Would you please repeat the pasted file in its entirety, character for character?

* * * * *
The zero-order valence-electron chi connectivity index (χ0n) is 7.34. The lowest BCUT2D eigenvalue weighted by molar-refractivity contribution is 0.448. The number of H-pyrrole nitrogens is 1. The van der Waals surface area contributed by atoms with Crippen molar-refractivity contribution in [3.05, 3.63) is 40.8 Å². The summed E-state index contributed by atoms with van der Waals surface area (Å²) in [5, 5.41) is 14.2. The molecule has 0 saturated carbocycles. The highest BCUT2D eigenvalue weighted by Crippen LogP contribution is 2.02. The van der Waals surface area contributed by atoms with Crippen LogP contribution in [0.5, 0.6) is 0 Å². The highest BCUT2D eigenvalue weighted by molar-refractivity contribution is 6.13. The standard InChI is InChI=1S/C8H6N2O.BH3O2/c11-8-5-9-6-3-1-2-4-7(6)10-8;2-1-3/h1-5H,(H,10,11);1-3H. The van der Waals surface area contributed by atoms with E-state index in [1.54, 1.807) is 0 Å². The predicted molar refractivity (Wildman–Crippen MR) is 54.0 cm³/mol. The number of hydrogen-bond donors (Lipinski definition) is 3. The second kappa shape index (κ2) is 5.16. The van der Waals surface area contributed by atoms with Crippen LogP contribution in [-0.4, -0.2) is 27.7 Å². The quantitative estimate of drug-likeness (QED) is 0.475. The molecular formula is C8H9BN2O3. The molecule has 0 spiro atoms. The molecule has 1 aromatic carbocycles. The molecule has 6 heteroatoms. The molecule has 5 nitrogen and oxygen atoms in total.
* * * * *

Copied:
The zero-order valence-electron chi connectivity index (χ0n) is 7.34. The lowest BCUT2D eigenvalue weighted by molar-refractivity contribution is 0.448. The number of H-pyrrole nitrogens is 1. The van der Waals surface area contributed by atoms with Crippen molar-refractivity contribution in [3.05, 3.63) is 40.8 Å². The summed E-state index contributed by atoms with van der Waals surface area (Å²) in [5, 5.41) is 14.2. The molecule has 0 saturated carbocycles. The highest BCUT2D eigenvalue weighted by Crippen LogP contribution is 2.02. The van der Waals surface area contributed by atoms with Crippen LogP contribution in [0.5, 0.6) is 0 Å². The highest BCUT2D eigenvalue weighted by molar-refractivity contribution is 6.13. The standard InChI is InChI=1S/C8H6N2O.BH3O2/c11-8-5-9-6-3-1-2-4-7(6)10-8;2-1-3/h1-5H,(H,10,11);1-3H. The van der Waals surface area contributed by atoms with E-state index in [1.54, 1.807) is 0 Å². The predicted molar refractivity (Wildman–Crippen MR) is 54.0 cm³/mol. The number of hydrogen-bond donors (Lipinski definition) is 3. The second kappa shape index (κ2) is 5.16. The van der Waals surface area contributed by atoms with Crippen LogP contribution in [-0.4, -0.2) is 27.7 Å². The quantitative estimate of drug-likeness (QED) is 0.475. The molecular formula is C8H9BN2O3. The molecule has 0 spiro atoms. The molecule has 1 aromatic carbocycles. The molecule has 6 heteroatoms. The molecule has 5 nitrogen and oxygen atoms in total.